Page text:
Three Edinboro campus environmental organizations are hosting a screening and discussion of a WQLN/PBS Chronicles documentary that explores the delicate balance and interdependency of living things in and around Lake Erie.

Edinboro’s Biology, Earth and Environmental Sciences program, Students of Edinboro for Environmental Defense and GeoClub are partnering with Lyons Den Productions to bring “Lake Erie, Our Kin” to Frank G. Pogue Student Center’s multipurpose room at 7 p.m. Wednesday, Nov 15.

The film-screening and discussion, which is free and open to all interested attendees, will also dig into the vital importance of fresh water in all our lives.

Joining the discussion will be PennWest geosciences professor Dr. Joe Reese and filmmakers John C. Lyons and Melissa A. Troutman.

Lyons and Troutman collaborated on the two-part documentary for PBS, which examines the historical, ecological and spiritual relationships among native peoples and Lake Erie – and the current local and global threats to the health of Lake Erie and its nearby inhabitants.

Between the U.S. and Canada live five massive bodies of fresh water we call the Great Lakes. Lake Erie is the smallest of the Great Lakes by volume yet provides drinking water to 11 million people. Together, these inland seas make up the largest body of fresh water on planet Earth.

But according to Lyons, with the growth of local industry, the health of the lake has declined.

“In response to public outrage over how polluted the waters had become, governments created environmental laws to police and protect the lake,” he said. “But threats both old and new continue to plague Lake Erie and haunt all those who call it home.”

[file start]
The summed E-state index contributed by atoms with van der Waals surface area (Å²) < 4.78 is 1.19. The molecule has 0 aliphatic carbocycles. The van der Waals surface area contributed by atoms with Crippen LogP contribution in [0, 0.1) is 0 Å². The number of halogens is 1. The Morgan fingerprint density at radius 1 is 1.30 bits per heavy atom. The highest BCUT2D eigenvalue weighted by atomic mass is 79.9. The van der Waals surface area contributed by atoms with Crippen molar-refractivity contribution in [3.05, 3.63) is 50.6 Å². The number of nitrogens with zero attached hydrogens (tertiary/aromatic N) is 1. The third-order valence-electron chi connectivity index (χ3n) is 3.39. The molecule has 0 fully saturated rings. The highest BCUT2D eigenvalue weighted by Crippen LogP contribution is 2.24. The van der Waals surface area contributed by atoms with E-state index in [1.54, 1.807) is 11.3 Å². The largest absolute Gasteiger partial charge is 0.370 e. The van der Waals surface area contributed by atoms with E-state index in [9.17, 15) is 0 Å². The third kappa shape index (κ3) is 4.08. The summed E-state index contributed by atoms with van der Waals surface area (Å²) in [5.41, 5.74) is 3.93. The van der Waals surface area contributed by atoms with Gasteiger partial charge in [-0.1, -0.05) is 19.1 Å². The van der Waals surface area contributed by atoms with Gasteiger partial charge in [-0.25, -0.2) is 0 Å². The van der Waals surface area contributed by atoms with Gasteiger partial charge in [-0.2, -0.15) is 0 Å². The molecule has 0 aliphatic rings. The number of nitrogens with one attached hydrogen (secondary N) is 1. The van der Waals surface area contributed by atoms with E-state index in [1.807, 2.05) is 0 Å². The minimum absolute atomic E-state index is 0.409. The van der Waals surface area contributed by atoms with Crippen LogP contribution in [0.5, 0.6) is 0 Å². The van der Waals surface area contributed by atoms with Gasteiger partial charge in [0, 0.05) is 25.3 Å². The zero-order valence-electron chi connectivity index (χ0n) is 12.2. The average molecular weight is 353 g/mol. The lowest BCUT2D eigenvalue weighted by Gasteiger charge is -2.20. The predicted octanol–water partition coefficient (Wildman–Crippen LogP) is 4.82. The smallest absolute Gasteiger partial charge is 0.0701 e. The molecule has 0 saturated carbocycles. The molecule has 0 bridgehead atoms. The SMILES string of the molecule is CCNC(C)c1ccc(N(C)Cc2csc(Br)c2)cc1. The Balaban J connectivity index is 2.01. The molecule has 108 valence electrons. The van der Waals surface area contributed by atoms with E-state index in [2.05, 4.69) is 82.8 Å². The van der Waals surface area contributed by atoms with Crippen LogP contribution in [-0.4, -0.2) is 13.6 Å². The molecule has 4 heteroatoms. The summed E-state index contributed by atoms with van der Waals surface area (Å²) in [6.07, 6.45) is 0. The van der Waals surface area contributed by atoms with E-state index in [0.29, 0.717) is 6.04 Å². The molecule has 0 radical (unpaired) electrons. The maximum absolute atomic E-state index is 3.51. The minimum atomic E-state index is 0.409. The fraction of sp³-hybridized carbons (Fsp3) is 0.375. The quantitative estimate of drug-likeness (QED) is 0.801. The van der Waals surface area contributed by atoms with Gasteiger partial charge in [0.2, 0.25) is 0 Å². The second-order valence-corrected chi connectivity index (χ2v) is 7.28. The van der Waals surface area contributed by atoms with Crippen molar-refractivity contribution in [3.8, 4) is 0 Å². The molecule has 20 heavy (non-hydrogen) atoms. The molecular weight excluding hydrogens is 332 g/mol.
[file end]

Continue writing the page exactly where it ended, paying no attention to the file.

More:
A 2000 grad of Edinboro, Lyons is an Erie-based award-winning writer, director and producer, who uses the medium of film to bring issues to the masses and inspire political or social change. His work includes eco-horror “Unearth” (2020), blue-collar mystery “There Are No Goodbyes” (2013) and Alzheimer's drama “Schism” (2009).

In addition to working full time as a manager of client support services for PennWest, he served as the executive director of the nonprofit Film Society of Northwestern Pennsylvania, where he now continues to serve as director of programming. Lyons serves as a teaching artist for Erie Arts & Culture and Erie Center for Arts & Technology, a member of the Green New Deal Coalition and a member of Erie Philharmonic's board of governors.

Troutman is an award-winning writer, film director and producer, environmental justice advocate and vocal artist from the ancestral homelands of the Susquehannock and Haudenosaunee, known as Potter County, Pennsylvania.

In 2011, Melissa co-founded the investigative news nonprofit Public Herald and has since produced four documentary films. She currently works for WildEarth Guardians based in Santa Fe, New Mexico, and resides on Lake Erie bluffs in North East, Pennsylvania.